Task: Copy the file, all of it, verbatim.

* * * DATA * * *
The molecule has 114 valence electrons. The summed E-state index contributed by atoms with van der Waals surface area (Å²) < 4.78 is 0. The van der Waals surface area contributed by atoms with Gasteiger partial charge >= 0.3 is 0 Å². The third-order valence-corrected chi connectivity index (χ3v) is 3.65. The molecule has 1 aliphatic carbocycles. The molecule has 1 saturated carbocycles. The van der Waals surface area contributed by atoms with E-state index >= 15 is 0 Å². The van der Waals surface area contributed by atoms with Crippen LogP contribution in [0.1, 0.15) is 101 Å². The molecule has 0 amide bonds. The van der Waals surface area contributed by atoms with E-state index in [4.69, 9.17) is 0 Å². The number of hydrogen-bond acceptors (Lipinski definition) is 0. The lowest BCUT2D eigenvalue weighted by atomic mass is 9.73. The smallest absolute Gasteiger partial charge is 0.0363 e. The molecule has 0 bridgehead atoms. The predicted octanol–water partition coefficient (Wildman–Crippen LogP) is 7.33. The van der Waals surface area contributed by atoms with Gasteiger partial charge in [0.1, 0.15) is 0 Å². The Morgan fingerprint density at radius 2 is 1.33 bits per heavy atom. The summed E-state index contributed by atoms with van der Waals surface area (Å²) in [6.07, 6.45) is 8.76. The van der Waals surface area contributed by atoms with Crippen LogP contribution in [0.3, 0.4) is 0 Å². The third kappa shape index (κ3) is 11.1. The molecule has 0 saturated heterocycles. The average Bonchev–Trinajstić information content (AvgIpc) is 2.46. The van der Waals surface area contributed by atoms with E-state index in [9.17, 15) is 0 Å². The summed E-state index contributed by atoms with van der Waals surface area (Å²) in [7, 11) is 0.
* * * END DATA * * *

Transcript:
The molecule has 114 valence electrons. The summed E-state index contributed by atoms with van der Waals surface area (Å²) < 4.78 is 0. The van der Waals surface area contributed by atoms with Gasteiger partial charge >= 0.3 is 0 Å². The third-order valence-corrected chi connectivity index (χ3v) is 3.65. The molecule has 1 aliphatic carbocycles. The molecule has 1 saturated carbocycles. The van der Waals surface area contributed by atoms with E-state index >= 15 is 0 Å². The van der Waals surface area contributed by atoms with Crippen LogP contribution in [0.1, 0.15) is 101 Å². The molecule has 0 amide bonds. The van der Waals surface area contributed by atoms with E-state index in [4.69, 9.17) is 0 Å². The number of hydrogen-bond acceptors (Lipinski definition) is 0. The lowest BCUT2D eigenvalue weighted by atomic mass is 9.73. The smallest absolute Gasteiger partial charge is 0.0363 e. The molecule has 0 bridgehead atoms. The predicted octanol–water partition coefficient (Wildman–Crippen LogP) is 7.33. The van der Waals surface area contributed by atoms with Gasteiger partial charge in [0.1, 0.15) is 0 Å². The Morgan fingerprint density at radius 2 is 1.33 bits per heavy atom. The summed E-state index contributed by atoms with van der Waals surface area (Å²) in [6.07, 6.45) is 8.76. The van der Waals surface area contributed by atoms with Crippen LogP contribution in [0.3, 0.4) is 0 Å². The third kappa shape index (κ3) is 11.1. The molecule has 0 saturated heterocycles. The average Bonchev–Trinajstić information content (AvgIpc) is 2.46. The van der Waals surface area contributed by atoms with E-state index in [9.17, 15) is 0 Å². The summed E-state index contributed by atoms with van der Waals surface area (Å²) in [7, 11) is 0.